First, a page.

The Ugly Little Boy
by Isaac Asimov and Robert Silverberg
reviewed by Paula Johanson
The Ugly Little Boy is a novel adapted from the classic short story by the late Isaac Asimov. This is the second such collaboration by Asimov and Silverberg -- the first was Nightfall, adapted from the most popular science fiction story ever written. The third "expanded" story, The Positronic Man, is available in hardcover from Bantam.
It's easy to see why Bantam Books expects these stories to be popular. "The Ugly Little Boy" as a short story was a brief, sensitive look at how science and time travel might affect living people. The novel-length version makes it clear that people who are not scientists might be affected very differently.
Asimov's original short story remains the same. A nurse, Miss Fellowes, is hired by Stasis Technologies, Inc. to care for a child from the past. She calms the frantic boy when he is plucked away from everything he knew, helps him cope with doctors' examinations, and teaches him the things a modern child of three or four would already know. Miss Fellowes has less trouble helping the child she names Timmie learn to dress, keep clean and speak a modern language instead of his own, than the trouble she has getting the Stasis scientists and executive Gerald Hoskins to treat Timmie as they would an ordinary child.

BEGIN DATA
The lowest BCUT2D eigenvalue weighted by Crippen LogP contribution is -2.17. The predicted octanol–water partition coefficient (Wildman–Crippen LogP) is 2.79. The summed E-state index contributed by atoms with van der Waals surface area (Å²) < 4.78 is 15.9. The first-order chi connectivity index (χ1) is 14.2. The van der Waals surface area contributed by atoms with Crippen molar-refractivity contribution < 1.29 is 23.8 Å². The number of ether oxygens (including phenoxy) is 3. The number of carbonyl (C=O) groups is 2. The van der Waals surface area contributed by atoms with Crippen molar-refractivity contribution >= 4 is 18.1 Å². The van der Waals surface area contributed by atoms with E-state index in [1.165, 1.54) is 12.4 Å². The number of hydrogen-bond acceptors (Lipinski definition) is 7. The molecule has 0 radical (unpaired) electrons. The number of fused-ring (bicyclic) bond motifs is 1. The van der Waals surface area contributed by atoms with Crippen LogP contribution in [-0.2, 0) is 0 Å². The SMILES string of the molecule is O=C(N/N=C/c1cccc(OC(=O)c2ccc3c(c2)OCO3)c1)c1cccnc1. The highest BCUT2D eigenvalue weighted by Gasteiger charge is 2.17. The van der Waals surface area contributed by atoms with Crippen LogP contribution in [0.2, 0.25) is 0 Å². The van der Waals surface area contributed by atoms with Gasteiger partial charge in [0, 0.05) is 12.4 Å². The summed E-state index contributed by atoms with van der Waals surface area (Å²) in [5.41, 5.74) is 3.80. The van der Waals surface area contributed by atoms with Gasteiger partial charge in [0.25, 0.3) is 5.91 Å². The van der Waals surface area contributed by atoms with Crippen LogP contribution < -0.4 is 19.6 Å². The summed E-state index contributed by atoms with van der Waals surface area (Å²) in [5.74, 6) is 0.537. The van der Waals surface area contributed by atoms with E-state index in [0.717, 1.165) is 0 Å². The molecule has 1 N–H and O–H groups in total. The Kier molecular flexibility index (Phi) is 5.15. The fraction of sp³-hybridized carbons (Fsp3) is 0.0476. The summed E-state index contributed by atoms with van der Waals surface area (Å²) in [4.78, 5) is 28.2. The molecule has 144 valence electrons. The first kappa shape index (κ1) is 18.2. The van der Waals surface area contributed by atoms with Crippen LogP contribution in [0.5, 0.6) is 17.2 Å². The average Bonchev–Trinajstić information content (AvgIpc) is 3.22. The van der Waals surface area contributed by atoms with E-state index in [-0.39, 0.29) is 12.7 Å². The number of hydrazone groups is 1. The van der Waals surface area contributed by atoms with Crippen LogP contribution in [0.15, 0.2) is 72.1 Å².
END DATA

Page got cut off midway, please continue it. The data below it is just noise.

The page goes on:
Timmie is a Neanderthal, brought forward from forty thousand years ago.
New to the story is the life of Timmie’s people in Ice Age Europe. This is probably Robert Silverberg’s contribution, and it evokes a hard nomadic life as the People, who have humour and religion and songs, are crowded from their usual range by the Other Ones, who are tall, skinny and flat-faced. Timmie’s Neanderthal people do not really expect the other, ugly people to act like humans. Neither do the Stasis scientists expect Timmie to behave like a real boy. “The child now in our custody has been dead for 40,000 years.”
But Timmie’s nurse sees him as a person; different in looks and abilities perhaps, but human.
Miss Fellowes made sure that everything the boy said was being recorded. It was vital evidence of his intelligence. Let anyone who imagined that the Neanderthals had been mere bestial shaggy half-men listen to Timmie retelling the story of Theseus in the Labyrinth! Even if he did seem to think the Minotaur was the hero of the story.
What really happened when our human ancestors met, Cro-Magnon and Neanderthal, is still being debated by anthropologists and popular writers. It has been suggested that Cro-Magnons were inventive enough to kill off most Neanderthals, and this novel hints at such conflicts. But both Asimov and Silverberg can imagine other possibilities for their engaging story.
Originally published by Under the Ozone Hole Number Seven – March, 1994